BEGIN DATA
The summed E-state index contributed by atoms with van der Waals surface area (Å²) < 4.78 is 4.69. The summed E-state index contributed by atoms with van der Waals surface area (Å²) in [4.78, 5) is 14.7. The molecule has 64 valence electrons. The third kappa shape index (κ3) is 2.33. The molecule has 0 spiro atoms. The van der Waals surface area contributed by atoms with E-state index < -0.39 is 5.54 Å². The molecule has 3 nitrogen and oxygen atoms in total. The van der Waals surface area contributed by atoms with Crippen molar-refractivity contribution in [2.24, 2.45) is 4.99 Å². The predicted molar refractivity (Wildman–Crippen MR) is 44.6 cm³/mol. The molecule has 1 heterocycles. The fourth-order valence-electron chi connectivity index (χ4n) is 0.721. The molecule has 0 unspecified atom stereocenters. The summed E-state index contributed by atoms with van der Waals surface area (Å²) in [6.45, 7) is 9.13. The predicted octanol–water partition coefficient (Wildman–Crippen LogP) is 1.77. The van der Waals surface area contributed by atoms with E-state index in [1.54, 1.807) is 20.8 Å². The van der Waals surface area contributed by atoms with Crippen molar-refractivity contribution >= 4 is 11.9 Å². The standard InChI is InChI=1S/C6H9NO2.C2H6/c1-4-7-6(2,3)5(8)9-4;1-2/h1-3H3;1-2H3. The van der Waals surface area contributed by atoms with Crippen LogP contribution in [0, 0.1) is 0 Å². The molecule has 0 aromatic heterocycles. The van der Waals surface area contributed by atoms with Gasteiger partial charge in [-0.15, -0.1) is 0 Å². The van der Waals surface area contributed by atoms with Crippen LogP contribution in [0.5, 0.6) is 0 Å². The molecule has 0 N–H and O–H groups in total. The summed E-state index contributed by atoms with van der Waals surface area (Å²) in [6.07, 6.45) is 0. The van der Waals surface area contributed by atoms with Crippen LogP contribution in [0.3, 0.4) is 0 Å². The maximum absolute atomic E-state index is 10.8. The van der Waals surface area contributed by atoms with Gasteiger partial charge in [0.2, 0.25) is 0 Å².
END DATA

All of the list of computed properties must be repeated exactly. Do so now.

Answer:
The summed E-state index contributed by atoms with van der Waals surface area (Å²) < 4.78 is 4.69. The summed E-state index contributed by atoms with van der Waals surface area (Å²) in [4.78, 5) is 14.7. The molecule has 64 valence electrons. The third kappa shape index (κ3) is 2.33. The molecule has 0 spiro atoms. The van der Waals surface area contributed by atoms with E-state index < -0.39 is 5.54 Å². The molecule has 3 nitrogen and oxygen atoms in total. The van der Waals surface area contributed by atoms with Crippen molar-refractivity contribution in [2.24, 2.45) is 4.99 Å². The predicted molar refractivity (Wildman–Crippen MR) is 44.6 cm³/mol. The molecule has 1 heterocycles. The fourth-order valence-electron chi connectivity index (χ4n) is 0.721. The molecule has 0 unspecified atom stereocenters. The summed E-state index contributed by atoms with van der Waals surface area (Å²) in [6.45, 7) is 9.13. The predicted octanol–water partition coefficient (Wildman–Crippen LogP) is 1.77. The van der Waals surface area contributed by atoms with E-state index in [1.54, 1.807) is 20.8 Å². The van der Waals surface area contributed by atoms with Crippen molar-refractivity contribution >= 4 is 11.9 Å². The standard InChI is InChI=1S/C6H9NO2.C2H6/c1-4-7-6(2,3)5(8)9-4;1-2/h1-3H3;1-2H3. The van der Waals surface area contributed by atoms with Crippen LogP contribution in [0, 0.1) is 0 Å². The molecule has 0 aromatic heterocycles. The van der Waals surface area contributed by atoms with Gasteiger partial charge in [-0.15, -0.1) is 0 Å². The van der Waals surface area contributed by atoms with Crippen LogP contribution in [0.5, 0.6) is 0 Å². The molecule has 0 N–H and O–H groups in total. The summed E-state index contributed by atoms with van der Waals surface area (Å²) in [6.07, 6.45) is 0. The van der Waals surface area contributed by atoms with Crippen LogP contribution in [0.3, 0.4) is 0 Å². The maximum absolute atomic E-state index is 10.8. The van der Waals surface area contributed by atoms with Gasteiger partial charge in [0.2, 0.25) is 0 Å².